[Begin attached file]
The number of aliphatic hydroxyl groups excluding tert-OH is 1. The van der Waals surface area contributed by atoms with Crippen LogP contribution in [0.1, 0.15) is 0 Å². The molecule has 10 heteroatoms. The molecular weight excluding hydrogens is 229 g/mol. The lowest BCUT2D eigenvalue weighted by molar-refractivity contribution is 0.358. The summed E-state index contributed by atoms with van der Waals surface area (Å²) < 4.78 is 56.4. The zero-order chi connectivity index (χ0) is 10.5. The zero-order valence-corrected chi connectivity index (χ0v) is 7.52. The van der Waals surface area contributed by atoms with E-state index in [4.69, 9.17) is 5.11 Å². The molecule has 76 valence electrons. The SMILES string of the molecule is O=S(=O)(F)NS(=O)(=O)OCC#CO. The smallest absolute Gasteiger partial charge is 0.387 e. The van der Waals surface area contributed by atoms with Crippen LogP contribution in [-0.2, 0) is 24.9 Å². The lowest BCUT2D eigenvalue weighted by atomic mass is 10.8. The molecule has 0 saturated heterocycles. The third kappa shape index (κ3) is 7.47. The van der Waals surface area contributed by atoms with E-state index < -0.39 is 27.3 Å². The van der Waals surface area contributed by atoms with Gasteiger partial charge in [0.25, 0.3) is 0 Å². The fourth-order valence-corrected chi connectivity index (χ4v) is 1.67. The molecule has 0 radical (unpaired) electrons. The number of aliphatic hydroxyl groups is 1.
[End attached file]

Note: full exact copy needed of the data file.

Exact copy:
The number of aliphatic hydroxyl groups excluding tert-OH is 1. The van der Waals surface area contributed by atoms with Crippen LogP contribution in [0.1, 0.15) is 0 Å². The molecule has 10 heteroatoms. The molecular weight excluding hydrogens is 229 g/mol. The lowest BCUT2D eigenvalue weighted by molar-refractivity contribution is 0.358. The summed E-state index contributed by atoms with van der Waals surface area (Å²) < 4.78 is 56.4. The zero-order chi connectivity index (χ0) is 10.5. The zero-order valence-corrected chi connectivity index (χ0v) is 7.52. The van der Waals surface area contributed by atoms with E-state index in [4.69, 9.17) is 5.11 Å². The molecule has 76 valence electrons. The SMILES string of the molecule is O=S(=O)(F)NS(=O)(=O)OCC#CO. The smallest absolute Gasteiger partial charge is 0.387 e. The van der Waals surface area contributed by atoms with Crippen LogP contribution in [-0.2, 0) is 24.9 Å². The lowest BCUT2D eigenvalue weighted by atomic mass is 10.8. The molecule has 0 saturated heterocycles. The third kappa shape index (κ3) is 7.47. The van der Waals surface area contributed by atoms with E-state index < -0.39 is 27.3 Å². The van der Waals surface area contributed by atoms with Gasteiger partial charge in [0.25, 0.3) is 0 Å². The fourth-order valence-corrected chi connectivity index (χ4v) is 1.67. The molecule has 0 radical (unpaired) electrons. The number of aliphatic hydroxyl groups is 1.